Scientists find way to destroy PFAS chemicals
N.C. (WITN) - Some of the most stubborn manmade chemicals, which many health experts believe are harmful to humans, may have finally met their match, according to new research.
WITN has been looking into the study that has found a way to destroy some categories of PFAS.
Northwestern University researchers found out how to break the chemicals down with two relatively harmless chemicals.
From drinking water to other common household items, PFAS chemicals—or forever chemicals, as they are infamously known, are found in a lot of places, and they tend to stay in the places they go.
“They’re all manmade chemicals so these are not found naturally,” UNC Chapel Hill professor and chemist Frank Leibfarth said. “It’s a problem that will only get worse because they don’t degrade. They increase the risk of certain types of cancer.”
That “forever” title, however, may have just met its match.
A study published by researchers at Northwestern University has found a way to destroy these stubborn chemicals when it comes to GenX PFAS chemicals.
Leibfarth says the research is a great advancement.
“What this study did is said, ‘alright, we applied these conditions and this is what we got out,’ but then they did the really hard work of understanding every step in that process,” Leibfarth said.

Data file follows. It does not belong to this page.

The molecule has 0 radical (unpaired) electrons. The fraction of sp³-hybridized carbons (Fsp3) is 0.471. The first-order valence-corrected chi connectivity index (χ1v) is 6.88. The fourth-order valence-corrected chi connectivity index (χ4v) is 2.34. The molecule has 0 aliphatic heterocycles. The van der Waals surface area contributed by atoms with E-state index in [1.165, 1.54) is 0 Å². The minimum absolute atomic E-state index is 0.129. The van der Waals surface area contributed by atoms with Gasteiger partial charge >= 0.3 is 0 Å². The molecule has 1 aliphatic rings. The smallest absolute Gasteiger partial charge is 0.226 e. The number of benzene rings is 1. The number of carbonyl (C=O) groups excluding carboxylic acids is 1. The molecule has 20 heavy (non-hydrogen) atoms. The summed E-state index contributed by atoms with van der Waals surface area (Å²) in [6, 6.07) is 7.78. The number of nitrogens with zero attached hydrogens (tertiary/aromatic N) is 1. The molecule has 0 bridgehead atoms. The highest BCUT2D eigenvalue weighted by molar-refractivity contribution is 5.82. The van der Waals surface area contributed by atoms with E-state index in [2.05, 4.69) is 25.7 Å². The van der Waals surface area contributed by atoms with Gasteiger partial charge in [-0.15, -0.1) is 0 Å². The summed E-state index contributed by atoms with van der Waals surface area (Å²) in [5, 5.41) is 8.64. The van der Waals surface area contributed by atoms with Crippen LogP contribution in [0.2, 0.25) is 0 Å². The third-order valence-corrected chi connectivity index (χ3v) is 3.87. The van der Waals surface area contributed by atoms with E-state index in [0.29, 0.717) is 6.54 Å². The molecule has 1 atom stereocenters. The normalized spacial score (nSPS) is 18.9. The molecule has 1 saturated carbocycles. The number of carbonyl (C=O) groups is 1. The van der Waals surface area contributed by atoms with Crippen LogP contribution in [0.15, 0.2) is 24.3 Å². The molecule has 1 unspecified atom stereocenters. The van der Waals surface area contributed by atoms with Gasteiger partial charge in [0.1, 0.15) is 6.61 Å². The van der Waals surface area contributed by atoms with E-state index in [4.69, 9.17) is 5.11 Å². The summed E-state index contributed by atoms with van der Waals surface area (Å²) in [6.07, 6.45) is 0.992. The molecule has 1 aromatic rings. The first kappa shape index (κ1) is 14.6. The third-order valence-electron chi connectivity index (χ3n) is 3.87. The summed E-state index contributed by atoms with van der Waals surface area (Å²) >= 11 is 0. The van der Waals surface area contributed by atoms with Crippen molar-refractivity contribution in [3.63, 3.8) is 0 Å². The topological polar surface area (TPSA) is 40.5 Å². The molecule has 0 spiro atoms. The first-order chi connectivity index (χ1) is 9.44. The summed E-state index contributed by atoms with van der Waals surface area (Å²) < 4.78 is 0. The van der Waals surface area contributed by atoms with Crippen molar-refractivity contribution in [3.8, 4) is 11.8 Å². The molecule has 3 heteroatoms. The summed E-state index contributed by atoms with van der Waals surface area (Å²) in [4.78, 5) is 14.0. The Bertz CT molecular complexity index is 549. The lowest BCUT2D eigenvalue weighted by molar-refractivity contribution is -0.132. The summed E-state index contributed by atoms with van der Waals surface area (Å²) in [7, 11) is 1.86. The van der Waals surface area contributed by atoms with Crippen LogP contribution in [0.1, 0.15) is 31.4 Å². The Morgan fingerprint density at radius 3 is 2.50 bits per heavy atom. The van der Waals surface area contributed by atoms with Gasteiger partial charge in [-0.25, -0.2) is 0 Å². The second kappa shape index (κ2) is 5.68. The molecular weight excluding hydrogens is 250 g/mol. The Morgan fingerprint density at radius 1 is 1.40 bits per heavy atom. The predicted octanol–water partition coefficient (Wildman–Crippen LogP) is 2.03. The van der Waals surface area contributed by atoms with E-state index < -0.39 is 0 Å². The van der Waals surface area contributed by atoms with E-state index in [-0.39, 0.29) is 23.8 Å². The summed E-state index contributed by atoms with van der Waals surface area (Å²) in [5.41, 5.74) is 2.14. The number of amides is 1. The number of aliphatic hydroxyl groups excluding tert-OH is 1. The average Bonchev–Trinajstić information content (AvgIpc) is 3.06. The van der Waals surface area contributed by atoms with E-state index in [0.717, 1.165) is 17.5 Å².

Two harmless chemicals, sodium hydroxide, a chemical used to make soap, and dimethyl sulfoxide, a chemical approved as a medication, are the keys to the safe destruction of these PFAS.
Exposing these particles to very high heat used to be the only operational way of destroying them in the past. The new method appears to be more energy efficient and safer.
If Gen-X sounds familiar, it’s because you may remember the controversy surrounding the company Chemours and how it was accused of releasing the chemical into the Cape Fear River, a water source for hundreds of thousands in New Hanover County.
“North Carolina, especially the Wilmington area, has really led a lot of national and international awareness of this issue,” Leibfarth said.
The study found that the method was not effective on the PFOS, so research continues on how to best handle that classification of PFAS chemicals.
There are many types of household water filters today that can help in blocking PFAS from making it into your cup.
THERE ARE MANY TYPES OF HOUSEHOLD WATER FILTERS TODAY THAT CAN ASSIST IN BLOCKING PFAS FROM MAKING IT INTO YOUR CUP.
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